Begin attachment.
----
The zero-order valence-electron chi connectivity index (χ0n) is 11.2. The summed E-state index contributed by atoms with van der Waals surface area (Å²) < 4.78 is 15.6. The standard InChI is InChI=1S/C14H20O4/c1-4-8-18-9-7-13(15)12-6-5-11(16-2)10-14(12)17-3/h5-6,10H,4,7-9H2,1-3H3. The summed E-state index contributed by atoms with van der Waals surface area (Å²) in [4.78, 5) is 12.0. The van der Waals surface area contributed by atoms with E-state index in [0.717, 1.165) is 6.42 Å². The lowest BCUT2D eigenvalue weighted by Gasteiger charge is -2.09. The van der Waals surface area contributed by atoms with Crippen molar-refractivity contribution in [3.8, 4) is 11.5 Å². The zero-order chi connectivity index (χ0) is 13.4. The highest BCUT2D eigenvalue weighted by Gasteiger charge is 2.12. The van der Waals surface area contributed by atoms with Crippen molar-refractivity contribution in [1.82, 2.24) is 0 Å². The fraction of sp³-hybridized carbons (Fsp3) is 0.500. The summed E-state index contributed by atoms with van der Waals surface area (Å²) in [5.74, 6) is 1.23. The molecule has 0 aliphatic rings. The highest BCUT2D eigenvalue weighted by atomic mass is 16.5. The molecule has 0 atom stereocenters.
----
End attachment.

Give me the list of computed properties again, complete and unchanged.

The zero-order valence-electron chi connectivity index (χ0n) is 11.2. The summed E-state index contributed by atoms with van der Waals surface area (Å²) < 4.78 is 15.6. The standard InChI is InChI=1S/C14H20O4/c1-4-8-18-9-7-13(15)12-6-5-11(16-2)10-14(12)17-3/h5-6,10H,4,7-9H2,1-3H3. The summed E-state index contributed by atoms with van der Waals surface area (Å²) in [4.78, 5) is 12.0. The van der Waals surface area contributed by atoms with E-state index in [0.717, 1.165) is 6.42 Å². The lowest BCUT2D eigenvalue weighted by Gasteiger charge is -2.09. The van der Waals surface area contributed by atoms with Crippen molar-refractivity contribution in [3.8, 4) is 11.5 Å². The zero-order chi connectivity index (χ0) is 13.4. The highest BCUT2D eigenvalue weighted by Gasteiger charge is 2.12. The van der Waals surface area contributed by atoms with Crippen molar-refractivity contribution in [1.82, 2.24) is 0 Å². The fraction of sp³-hybridized carbons (Fsp3) is 0.500. The summed E-state index contributed by atoms with van der Waals surface area (Å²) in [5.74, 6) is 1.23. The molecule has 0 aliphatic rings. The highest BCUT2D eigenvalue weighted by atomic mass is 16.5. The molecule has 0 atom stereocenters.